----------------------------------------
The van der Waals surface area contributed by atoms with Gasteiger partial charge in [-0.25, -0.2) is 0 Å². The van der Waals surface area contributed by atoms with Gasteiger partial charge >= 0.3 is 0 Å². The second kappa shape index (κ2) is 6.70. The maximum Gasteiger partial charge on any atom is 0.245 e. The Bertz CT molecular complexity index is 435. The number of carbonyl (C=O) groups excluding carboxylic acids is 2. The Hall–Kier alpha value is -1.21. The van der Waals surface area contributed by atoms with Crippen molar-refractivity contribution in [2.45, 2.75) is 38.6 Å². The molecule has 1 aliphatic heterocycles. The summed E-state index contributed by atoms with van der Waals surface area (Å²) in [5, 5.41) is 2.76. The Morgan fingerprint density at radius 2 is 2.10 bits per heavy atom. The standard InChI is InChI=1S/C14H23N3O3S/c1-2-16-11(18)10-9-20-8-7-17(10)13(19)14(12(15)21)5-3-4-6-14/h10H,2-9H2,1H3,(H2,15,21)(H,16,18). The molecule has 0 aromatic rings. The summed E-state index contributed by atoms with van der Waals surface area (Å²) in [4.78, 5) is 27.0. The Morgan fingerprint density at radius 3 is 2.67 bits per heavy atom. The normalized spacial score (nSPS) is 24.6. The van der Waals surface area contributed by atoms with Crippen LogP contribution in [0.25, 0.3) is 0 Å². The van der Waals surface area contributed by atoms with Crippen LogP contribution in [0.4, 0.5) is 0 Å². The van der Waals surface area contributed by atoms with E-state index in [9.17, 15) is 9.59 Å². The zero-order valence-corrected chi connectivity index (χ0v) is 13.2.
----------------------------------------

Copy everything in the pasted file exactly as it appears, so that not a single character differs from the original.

The van der Waals surface area contributed by atoms with Gasteiger partial charge in [-0.25, -0.2) is 0 Å². The van der Waals surface area contributed by atoms with Gasteiger partial charge >= 0.3 is 0 Å². The second kappa shape index (κ2) is 6.70. The maximum Gasteiger partial charge on any atom is 0.245 e. The Bertz CT molecular complexity index is 435. The number of carbonyl (C=O) groups excluding carboxylic acids is 2. The Hall–Kier alpha value is -1.21. The van der Waals surface area contributed by atoms with Crippen molar-refractivity contribution in [2.45, 2.75) is 38.6 Å². The molecule has 1 aliphatic heterocycles. The summed E-state index contributed by atoms with van der Waals surface area (Å²) in [5, 5.41) is 2.76. The Morgan fingerprint density at radius 2 is 2.10 bits per heavy atom. The standard InChI is InChI=1S/C14H23N3O3S/c1-2-16-11(18)10-9-20-8-7-17(10)13(19)14(12(15)21)5-3-4-6-14/h10H,2-9H2,1H3,(H2,15,21)(H,16,18). The molecule has 0 aromatic rings. The summed E-state index contributed by atoms with van der Waals surface area (Å²) in [4.78, 5) is 27.0. The Morgan fingerprint density at radius 3 is 2.67 bits per heavy atom. The normalized spacial score (nSPS) is 24.6. The van der Waals surface area contributed by atoms with Crippen LogP contribution in [0.25, 0.3) is 0 Å². The van der Waals surface area contributed by atoms with Crippen LogP contribution in [0.4, 0.5) is 0 Å². The van der Waals surface area contributed by atoms with E-state index in [9.17, 15) is 9.59 Å². The zero-order valence-corrected chi connectivity index (χ0v) is 13.2.